Plant Ecology

, Volume 219, Issue 2, pp 133–144 | Cite as

Opposite effects of litter and hemiparasites on a dominant grass under different water regimes and competition levels

  • Alejandro LoydiEmail author
  • R. Lutz Eckstein
  • Tobias Gebauer
  • Kristin Ludewig
  • Annette Otte
  • Christoph Reisdorff
  • Kai Jensen
  • Tobias W. Donath


Direct and indirect biotic interactions may affect plant growth and development, but the magnitude of these effects may vary depending on environmental conditions. In grassland ecosystems, competition is a strong structuring force. Nonetheless, if hemiparasitic plant species are introduced the competition intensity caused by the dominant species may be affected. However, the outcome of these interactions may change between wet or dry periods. In order to study this, we performed a pot experiment with different densities of the dominant species Schedonorus arundinaceus (1, 2 or 4 individuals) under constantly moist or intermittently dry conditions. The different Schenodorus densities were crossed with presence or absence of hemiparasites (either Rhinanthus minor or R. alectorolophus). Additionally, pots remained with bare ground or received a grass litter layer (400 g m−2). We expected that indirect litter effects on vegetation (here Schedonorus or Rhinanthus) vary depending on soil moisture. We measured Schedonorus and Rhinanthus aboveground biomass and C stable isotope signature (δ13C) as response variables. Overall, Schedonorus attained similar biomass under moist conditions with Rhinanthus as in pots under dry conditions without Rhinanthus. Presence of Rhinanthus also increased δ13C in moist pots, indicating hemiparasite-induced water stress. Litter presence increased Schedonorus biomass and reduced δ13C, indicating improved water availability. Plants under dry conditions with litter showed similar biomass as under wet conditions without litter. Hemiparasites and litter had opposite effects: hemiparasites reduced Schedonorus biomass while litter presence facilitated grass growth. Contrary to our expectations, litter did not compensate Schedonorus biomass when Rhinanthus was present.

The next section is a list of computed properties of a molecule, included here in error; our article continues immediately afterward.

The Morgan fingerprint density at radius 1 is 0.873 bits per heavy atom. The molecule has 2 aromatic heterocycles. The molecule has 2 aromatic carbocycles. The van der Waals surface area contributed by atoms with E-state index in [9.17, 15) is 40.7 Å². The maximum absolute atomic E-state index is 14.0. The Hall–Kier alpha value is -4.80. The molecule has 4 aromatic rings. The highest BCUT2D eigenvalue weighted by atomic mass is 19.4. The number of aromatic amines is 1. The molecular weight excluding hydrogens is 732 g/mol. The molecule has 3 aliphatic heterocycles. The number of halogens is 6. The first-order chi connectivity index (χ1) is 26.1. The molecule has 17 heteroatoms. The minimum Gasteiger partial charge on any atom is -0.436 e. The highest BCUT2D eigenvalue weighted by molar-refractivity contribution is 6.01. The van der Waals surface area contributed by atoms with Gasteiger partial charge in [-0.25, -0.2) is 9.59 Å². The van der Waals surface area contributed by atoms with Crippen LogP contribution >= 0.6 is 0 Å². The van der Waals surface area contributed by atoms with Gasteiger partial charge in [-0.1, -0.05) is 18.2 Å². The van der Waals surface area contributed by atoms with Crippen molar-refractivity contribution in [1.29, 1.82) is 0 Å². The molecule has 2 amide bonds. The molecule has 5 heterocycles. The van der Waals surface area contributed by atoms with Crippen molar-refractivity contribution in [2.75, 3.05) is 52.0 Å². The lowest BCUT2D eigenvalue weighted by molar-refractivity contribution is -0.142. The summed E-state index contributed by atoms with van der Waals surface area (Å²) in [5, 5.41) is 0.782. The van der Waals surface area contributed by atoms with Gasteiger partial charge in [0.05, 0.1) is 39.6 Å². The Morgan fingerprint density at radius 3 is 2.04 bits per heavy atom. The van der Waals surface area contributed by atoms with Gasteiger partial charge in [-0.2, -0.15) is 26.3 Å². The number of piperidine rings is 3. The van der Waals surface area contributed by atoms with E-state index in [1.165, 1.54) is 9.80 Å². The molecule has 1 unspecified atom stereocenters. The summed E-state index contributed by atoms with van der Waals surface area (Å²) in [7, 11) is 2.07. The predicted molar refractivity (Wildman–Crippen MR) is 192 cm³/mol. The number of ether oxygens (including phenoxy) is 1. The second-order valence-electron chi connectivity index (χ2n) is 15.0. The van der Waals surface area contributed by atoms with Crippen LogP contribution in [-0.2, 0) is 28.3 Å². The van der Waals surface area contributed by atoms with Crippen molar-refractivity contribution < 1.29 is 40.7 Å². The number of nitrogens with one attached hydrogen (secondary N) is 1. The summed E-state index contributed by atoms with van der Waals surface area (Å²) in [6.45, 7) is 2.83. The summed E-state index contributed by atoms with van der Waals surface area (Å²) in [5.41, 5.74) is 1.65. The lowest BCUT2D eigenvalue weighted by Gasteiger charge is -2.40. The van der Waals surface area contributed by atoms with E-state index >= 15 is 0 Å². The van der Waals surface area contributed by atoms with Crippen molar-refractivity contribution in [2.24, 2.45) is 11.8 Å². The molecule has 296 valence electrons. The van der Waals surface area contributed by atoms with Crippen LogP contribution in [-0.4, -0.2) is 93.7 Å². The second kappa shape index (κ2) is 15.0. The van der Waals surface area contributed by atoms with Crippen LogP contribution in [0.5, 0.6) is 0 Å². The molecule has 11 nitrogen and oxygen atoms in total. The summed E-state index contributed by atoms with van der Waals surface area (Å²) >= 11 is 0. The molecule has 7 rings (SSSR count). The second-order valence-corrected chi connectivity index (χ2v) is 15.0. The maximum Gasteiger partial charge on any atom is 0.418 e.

Drought Festuca arundinacea Schreb. Grassland Rhinanthus alectorolophus Rhinanthus minor Schedonorus arundinaceus (Schreb.) Dumort. Stable isotopes Tall fescue 



This work was partly funded by the Alexander von Humboldt Foundation by means of a Georg-Forster-postdoctoral fellowship (A. L.). We thank Lena Kretz and Joseph Scholz-vom Hofe (both Giessen University) for invaluable help during the experiment.

Supplementary material

11258_2017_783_MOESM1_ESM.docx (224 kb)
Supplementary material 1 (DOCX 223 kb)


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Authors and Affiliations

  1. 1.Institute of Landscape Ecology and Resource Management, Research Centre for BioSystems, Land Use and Nutrition (IFZ)Justus-Liebig University GiessenGiessenGermany
  2. 2.Centro de Recursos Naturales Renovables de la Zona Semiárida (CERZOS), Departamento de biología, bioquímica y farmacia, Universidad Nacional del Sur (UNS) - CONICETBahía BlancaArgentina
  3. 3.Department of Environmental and Life Sciences, BiologyKarlstad UniversityKarlstadSweden
  4. 4.Applied Plant Ecology, Biocenter Klein FlottbekUniversity of HamburgHamburgGermany
  5. 5.Department of Geobotany, Faculty of BiologyUniversity of FreiburgFreiburgGermany
  6. 6.Department of Landscape Ecology, Institute for Natural Resource ConservationChristian-Albrechts-University KielKielGermany

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